In fact, Hodr’s name references his prowess as a fighter. In Old Norse, it translates as “warrior.”

In addition to these direct references to fighting, there are clues in the stories themselves that imply that Hodr may have been more capable than he is usually shown as.

For example, Vali’s need to kill Hodr seems at odds with other descriptions of Hodr as incapable of using a weapon without assistance. If he were as helpless as the story of Baldur’s death portrays him, there would be no need for a strong avenger like Vali to fight him.

Some historians see these stories as indications that the portrayal of Hodr as a blind god may be inaccurate.

The only work that clearly states that Hodr is blind is the Prose Edda, which was written in the 13th century. Nowhere else is Hodr’s blindness mentioned.

It has been suggested that the characterization of Hodr as blind did not exist, or was not widely recognized, outside of a handful of accounts. Sturluson likely got his information from one of these sources, but the belief in Hodr as blind was not common.

It is more likely that Hodr was, like his name suggests, a great warrior.

How then did the portrayal of him as blind emerge?

One theory that emerged in the 19th century was that Hodr’s blindness was originally symbolic rather than literal. It was meant to show that he did not act maliciously in Baldur’s death, but as the trickster’s “blind tool.”

READ NEXT:
The Einherjar: Odin’s Bravest Warriors

One mythographer proposed the idea that Hodr was shown with his eyes closed in some art to symbolize his blindness to Loki’s intentions. A writer who saw this took his blindness literally and wrote the poem that inspired Snorri Sturluson’s account.

The true story of Baldur’s death, therefore, would more likely be that Loki offered Hodr an arrow or disguised the mistletoe weapon among Hodr’s arrows to disguise his involvement. Hodr shot the arrow believing it would miss because he did not know, as Loki did, that it was made of the only material that could kill his brother.

This would also help to explain Hodr’s death. Odin had to have a son that was as strong as the warrior Hodr to defeat him.

In Summary

Hodr is known as the blind god in Norse mythology. Although he was the son of Odin and Frigg, he is only known from one myth that survives today.

In that story, Hodr was given an arrow made by Loki so he could participate in a new game of the gods, sending projectiles at Baldur after every item in the Nine Worlds had vowed to never harm them. What Hodr did not know, however, was that Loki’s arrow was made from mistletoe, the only plant that had not made such a promise.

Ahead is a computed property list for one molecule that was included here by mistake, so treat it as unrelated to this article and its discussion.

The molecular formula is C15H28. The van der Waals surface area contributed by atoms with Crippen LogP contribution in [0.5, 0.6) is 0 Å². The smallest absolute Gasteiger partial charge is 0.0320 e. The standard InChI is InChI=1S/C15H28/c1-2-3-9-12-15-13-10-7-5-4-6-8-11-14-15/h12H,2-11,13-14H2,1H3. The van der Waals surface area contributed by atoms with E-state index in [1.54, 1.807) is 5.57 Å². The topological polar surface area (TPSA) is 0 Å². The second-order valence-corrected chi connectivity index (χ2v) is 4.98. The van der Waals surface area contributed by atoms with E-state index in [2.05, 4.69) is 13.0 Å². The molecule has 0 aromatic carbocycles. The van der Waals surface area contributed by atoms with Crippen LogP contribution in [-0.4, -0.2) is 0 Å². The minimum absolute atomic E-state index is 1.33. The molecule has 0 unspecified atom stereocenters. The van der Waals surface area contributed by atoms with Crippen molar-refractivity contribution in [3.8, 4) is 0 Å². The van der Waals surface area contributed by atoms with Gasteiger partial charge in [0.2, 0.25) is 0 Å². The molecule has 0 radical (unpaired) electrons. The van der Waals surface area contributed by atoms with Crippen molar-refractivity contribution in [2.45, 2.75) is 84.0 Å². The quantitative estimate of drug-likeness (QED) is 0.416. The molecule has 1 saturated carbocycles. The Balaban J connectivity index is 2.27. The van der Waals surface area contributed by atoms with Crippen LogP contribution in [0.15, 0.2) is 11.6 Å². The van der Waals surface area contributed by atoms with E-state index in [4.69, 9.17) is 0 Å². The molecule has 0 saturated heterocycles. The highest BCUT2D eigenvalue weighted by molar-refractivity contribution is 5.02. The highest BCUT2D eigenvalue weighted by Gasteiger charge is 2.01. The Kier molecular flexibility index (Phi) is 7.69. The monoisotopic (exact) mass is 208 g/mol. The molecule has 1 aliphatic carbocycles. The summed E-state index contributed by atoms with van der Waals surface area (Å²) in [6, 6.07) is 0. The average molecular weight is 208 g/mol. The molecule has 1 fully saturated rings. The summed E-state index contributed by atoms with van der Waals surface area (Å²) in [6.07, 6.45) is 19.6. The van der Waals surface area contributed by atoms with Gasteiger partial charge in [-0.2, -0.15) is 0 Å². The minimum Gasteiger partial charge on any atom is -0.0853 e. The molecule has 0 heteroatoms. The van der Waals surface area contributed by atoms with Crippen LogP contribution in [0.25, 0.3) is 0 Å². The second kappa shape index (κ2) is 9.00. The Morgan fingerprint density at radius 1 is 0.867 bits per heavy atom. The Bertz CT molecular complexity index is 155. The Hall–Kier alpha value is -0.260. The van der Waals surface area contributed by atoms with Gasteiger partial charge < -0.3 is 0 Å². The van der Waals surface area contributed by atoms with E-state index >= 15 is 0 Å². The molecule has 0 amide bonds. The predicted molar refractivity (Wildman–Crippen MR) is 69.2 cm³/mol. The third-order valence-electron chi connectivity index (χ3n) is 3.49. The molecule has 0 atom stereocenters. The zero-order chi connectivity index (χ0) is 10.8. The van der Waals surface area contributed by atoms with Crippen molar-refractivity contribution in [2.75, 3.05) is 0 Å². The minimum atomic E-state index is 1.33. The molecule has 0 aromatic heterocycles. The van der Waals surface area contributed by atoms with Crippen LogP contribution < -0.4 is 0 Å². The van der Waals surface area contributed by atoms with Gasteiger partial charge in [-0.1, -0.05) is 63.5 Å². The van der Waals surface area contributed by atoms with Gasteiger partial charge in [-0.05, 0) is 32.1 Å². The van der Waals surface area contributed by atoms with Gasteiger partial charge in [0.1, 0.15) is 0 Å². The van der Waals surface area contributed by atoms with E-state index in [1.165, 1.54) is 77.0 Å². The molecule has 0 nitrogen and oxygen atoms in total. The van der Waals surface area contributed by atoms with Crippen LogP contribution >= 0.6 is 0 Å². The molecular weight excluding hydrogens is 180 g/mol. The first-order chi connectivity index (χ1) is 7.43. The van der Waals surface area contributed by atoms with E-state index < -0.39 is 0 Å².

READ NEXT:
Who Was Freyr in Norse Mythology?

For the act of killing his brother, even unintentionally, Hodr was reviled. Baldur was a well-loved god and his death helped set the events of Ragnarok into motion.

Hodr’s involvement in Baldur’s death was so terrible that Odin even sent another god specifically to punish him. Baldur’s death was avenged when their new brother, Vali, killed Hodr.

Many scholars have suggested, however, that the common perception of Hodr may be incorrect.

Both Hodr’s name and many kennings associated with him reference warriors. The fact that a particularly strong god had to be born just to fight him further implies that he was not as weak as he was shown to be in the telling of Baldur’s death.

It seems likely that Hodr was not typically thought of as being blind. Only one source mentions his blindness, in contrast to several that imply physical prowess and fighting ability.

The idea of Hodr being blind was likely a figurative term for his blindness to Loki’s intentions. Perhaps depicted in art, it was misunderstood by a writer whose works influence the most common stories we have today.

My name is Mike and for as long as I can remember (too long!) I have been in love with all things related to Mythology. I am the owner and chief researcher at this site. My work has also been published on Buzzfeed and most recently in Time magazine. Please like and share this article if you found it useful.

More in Norse

Connect With Us

To Top